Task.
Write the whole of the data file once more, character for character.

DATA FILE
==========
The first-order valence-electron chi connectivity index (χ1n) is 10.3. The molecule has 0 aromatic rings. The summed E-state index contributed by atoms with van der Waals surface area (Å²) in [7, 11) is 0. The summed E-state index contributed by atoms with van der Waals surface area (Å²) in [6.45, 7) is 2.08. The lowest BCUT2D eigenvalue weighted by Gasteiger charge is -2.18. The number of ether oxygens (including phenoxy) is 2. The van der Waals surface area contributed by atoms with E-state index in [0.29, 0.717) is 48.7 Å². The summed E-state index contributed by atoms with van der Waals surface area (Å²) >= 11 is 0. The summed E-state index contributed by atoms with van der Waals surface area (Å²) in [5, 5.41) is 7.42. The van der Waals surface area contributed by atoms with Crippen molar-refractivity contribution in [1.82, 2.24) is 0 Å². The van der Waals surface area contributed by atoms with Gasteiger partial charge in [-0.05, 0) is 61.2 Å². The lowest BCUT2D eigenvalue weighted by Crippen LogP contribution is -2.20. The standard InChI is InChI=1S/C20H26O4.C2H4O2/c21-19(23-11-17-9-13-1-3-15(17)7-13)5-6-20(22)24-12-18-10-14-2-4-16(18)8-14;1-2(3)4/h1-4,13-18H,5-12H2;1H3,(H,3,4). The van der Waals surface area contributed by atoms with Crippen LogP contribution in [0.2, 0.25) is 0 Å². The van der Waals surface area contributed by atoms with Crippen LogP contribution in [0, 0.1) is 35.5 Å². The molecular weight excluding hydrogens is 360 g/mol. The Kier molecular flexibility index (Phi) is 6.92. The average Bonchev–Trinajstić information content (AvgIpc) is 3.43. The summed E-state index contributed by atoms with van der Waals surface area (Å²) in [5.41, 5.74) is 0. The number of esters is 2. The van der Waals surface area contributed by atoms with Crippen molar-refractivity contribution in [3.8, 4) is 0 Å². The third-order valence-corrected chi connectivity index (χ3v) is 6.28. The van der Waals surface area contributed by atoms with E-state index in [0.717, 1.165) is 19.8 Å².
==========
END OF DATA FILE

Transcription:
The first-order valence-electron chi connectivity index (χ1n) is 10.3. The molecule has 0 aromatic rings. The summed E-state index contributed by atoms with van der Waals surface area (Å²) in [7, 11) is 0. The summed E-state index contributed by atoms with van der Waals surface area (Å²) in [6.45, 7) is 2.08. The lowest BCUT2D eigenvalue weighted by Gasteiger charge is -2.18. The number of ether oxygens (including phenoxy) is 2. The van der Waals surface area contributed by atoms with E-state index in [0.29, 0.717) is 48.7 Å². The summed E-state index contributed by atoms with van der Waals surface area (Å²) >= 11 is 0. The summed E-state index contributed by atoms with van der Waals surface area (Å²) in [5, 5.41) is 7.42. The van der Waals surface area contributed by atoms with Crippen molar-refractivity contribution in [1.82, 2.24) is 0 Å². The van der Waals surface area contributed by atoms with Gasteiger partial charge in [-0.05, 0) is 61.2 Å². The lowest BCUT2D eigenvalue weighted by Crippen LogP contribution is -2.20. The standard InChI is InChI=1S/C20H26O4.C2H4O2/c21-19(23-11-17-9-13-1-3-15(17)7-13)5-6-20(22)24-12-18-10-14-2-4-16(18)8-14;1-2(3)4/h1-4,13-18H,5-12H2;1H3,(H,3,4). The van der Waals surface area contributed by atoms with Crippen LogP contribution in [0.2, 0.25) is 0 Å². The van der Waals surface area contributed by atoms with Crippen LogP contribution in [0, 0.1) is 35.5 Å². The molecular weight excluding hydrogens is 360 g/mol. The Kier molecular flexibility index (Phi) is 6.92. The average Bonchev–Trinajstić information content (AvgIpc) is 3.43. The summed E-state index contributed by atoms with van der Waals surface area (Å²) in [5.41, 5.74) is 0. The number of esters is 2. The van der Waals surface area contributed by atoms with Crippen molar-refractivity contribution in [3.8, 4) is 0 Å². The third-order valence-corrected chi connectivity index (χ3v) is 6.28. The van der Waals surface area contributed by atoms with E-state index in [0.717, 1.165) is 19.8 Å².